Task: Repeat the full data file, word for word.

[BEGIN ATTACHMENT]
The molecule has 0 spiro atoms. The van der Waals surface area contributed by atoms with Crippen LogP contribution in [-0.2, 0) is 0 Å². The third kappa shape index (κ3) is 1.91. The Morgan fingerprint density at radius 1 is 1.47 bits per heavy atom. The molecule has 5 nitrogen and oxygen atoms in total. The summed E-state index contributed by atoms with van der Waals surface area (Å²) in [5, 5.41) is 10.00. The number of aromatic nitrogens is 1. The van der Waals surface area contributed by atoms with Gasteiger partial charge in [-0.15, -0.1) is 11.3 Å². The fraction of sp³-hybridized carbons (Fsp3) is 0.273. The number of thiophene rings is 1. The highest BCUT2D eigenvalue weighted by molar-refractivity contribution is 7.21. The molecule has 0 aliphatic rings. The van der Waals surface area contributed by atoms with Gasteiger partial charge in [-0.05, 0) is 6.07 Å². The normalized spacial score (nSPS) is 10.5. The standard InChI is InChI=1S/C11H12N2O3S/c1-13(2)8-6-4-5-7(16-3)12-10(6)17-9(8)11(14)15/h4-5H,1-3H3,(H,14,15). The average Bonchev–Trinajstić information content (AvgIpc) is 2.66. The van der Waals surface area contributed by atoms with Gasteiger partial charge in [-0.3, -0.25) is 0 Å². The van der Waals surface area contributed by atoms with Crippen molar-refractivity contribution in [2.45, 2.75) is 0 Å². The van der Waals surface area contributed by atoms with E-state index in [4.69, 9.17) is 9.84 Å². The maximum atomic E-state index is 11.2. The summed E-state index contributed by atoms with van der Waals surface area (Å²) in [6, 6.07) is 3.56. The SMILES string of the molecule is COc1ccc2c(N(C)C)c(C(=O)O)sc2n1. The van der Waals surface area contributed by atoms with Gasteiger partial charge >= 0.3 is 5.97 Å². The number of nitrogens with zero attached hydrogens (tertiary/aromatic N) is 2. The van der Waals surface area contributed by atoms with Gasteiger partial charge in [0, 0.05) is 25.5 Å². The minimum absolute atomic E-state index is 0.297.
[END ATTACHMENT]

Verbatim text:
The molecule has 0 spiro atoms. The van der Waals surface area contributed by atoms with Crippen LogP contribution in [-0.2, 0) is 0 Å². The third kappa shape index (κ3) is 1.91. The Morgan fingerprint density at radius 1 is 1.47 bits per heavy atom. The molecule has 5 nitrogen and oxygen atoms in total. The summed E-state index contributed by atoms with van der Waals surface area (Å²) in [5, 5.41) is 10.00. The number of aromatic nitrogens is 1. The van der Waals surface area contributed by atoms with Gasteiger partial charge in [-0.15, -0.1) is 11.3 Å². The fraction of sp³-hybridized carbons (Fsp3) is 0.273. The number of thiophene rings is 1. The highest BCUT2D eigenvalue weighted by molar-refractivity contribution is 7.21. The molecule has 0 aliphatic rings. The van der Waals surface area contributed by atoms with Gasteiger partial charge in [-0.05, 0) is 6.07 Å². The normalized spacial score (nSPS) is 10.5. The standard InChI is InChI=1S/C11H12N2O3S/c1-13(2)8-6-4-5-7(16-3)12-10(6)17-9(8)11(14)15/h4-5H,1-3H3,(H,14,15). The average Bonchev–Trinajstić information content (AvgIpc) is 2.66. The van der Waals surface area contributed by atoms with Gasteiger partial charge in [-0.3, -0.25) is 0 Å². The van der Waals surface area contributed by atoms with Crippen molar-refractivity contribution in [2.45, 2.75) is 0 Å². The van der Waals surface area contributed by atoms with E-state index in [4.69, 9.17) is 9.84 Å². The maximum atomic E-state index is 11.2. The summed E-state index contributed by atoms with van der Waals surface area (Å²) in [6, 6.07) is 3.56. The SMILES string of the molecule is COc1ccc2c(N(C)C)c(C(=O)O)sc2n1. The van der Waals surface area contributed by atoms with Gasteiger partial charge >= 0.3 is 5.97 Å². The number of nitrogens with zero attached hydrogens (tertiary/aromatic N) is 2. The van der Waals surface area contributed by atoms with Gasteiger partial charge in [0, 0.05) is 25.5 Å². The minimum absolute atomic E-state index is 0.297.